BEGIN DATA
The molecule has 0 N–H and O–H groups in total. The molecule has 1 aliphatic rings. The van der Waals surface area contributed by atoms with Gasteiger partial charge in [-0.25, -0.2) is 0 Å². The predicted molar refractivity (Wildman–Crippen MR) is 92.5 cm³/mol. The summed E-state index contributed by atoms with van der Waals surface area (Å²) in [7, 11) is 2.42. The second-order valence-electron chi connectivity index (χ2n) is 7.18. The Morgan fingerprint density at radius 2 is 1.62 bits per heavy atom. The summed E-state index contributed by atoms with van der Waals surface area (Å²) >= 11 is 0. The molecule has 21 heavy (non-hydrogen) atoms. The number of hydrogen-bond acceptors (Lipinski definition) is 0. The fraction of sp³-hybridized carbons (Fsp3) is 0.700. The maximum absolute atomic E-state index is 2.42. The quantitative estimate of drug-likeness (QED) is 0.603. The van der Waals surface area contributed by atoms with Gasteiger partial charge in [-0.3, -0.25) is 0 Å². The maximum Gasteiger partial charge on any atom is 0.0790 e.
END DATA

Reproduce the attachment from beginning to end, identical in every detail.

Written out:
The molecule has 0 N–H and O–H groups in total. The molecule has 1 aliphatic rings. The van der Waals surface area contributed by atoms with Gasteiger partial charge in [-0.25, -0.2) is 0 Å². The predicted molar refractivity (Wildman–Crippen MR) is 92.5 cm³/mol. The summed E-state index contributed by atoms with van der Waals surface area (Å²) in [7, 11) is 2.42. The second-order valence-electron chi connectivity index (χ2n) is 7.18. The Morgan fingerprint density at radius 2 is 1.62 bits per heavy atom. The summed E-state index contributed by atoms with van der Waals surface area (Å²) >= 11 is 0. The molecule has 21 heavy (non-hydrogen) atoms. The number of hydrogen-bond acceptors (Lipinski definition) is 0. The fraction of sp³-hybridized carbons (Fsp3) is 0.700. The maximum absolute atomic E-state index is 2.42. The quantitative estimate of drug-likeness (QED) is 0.603. The van der Waals surface area contributed by atoms with Gasteiger partial charge in [-0.3, -0.25) is 0 Å². The maximum Gasteiger partial charge on any atom is 0.0790 e.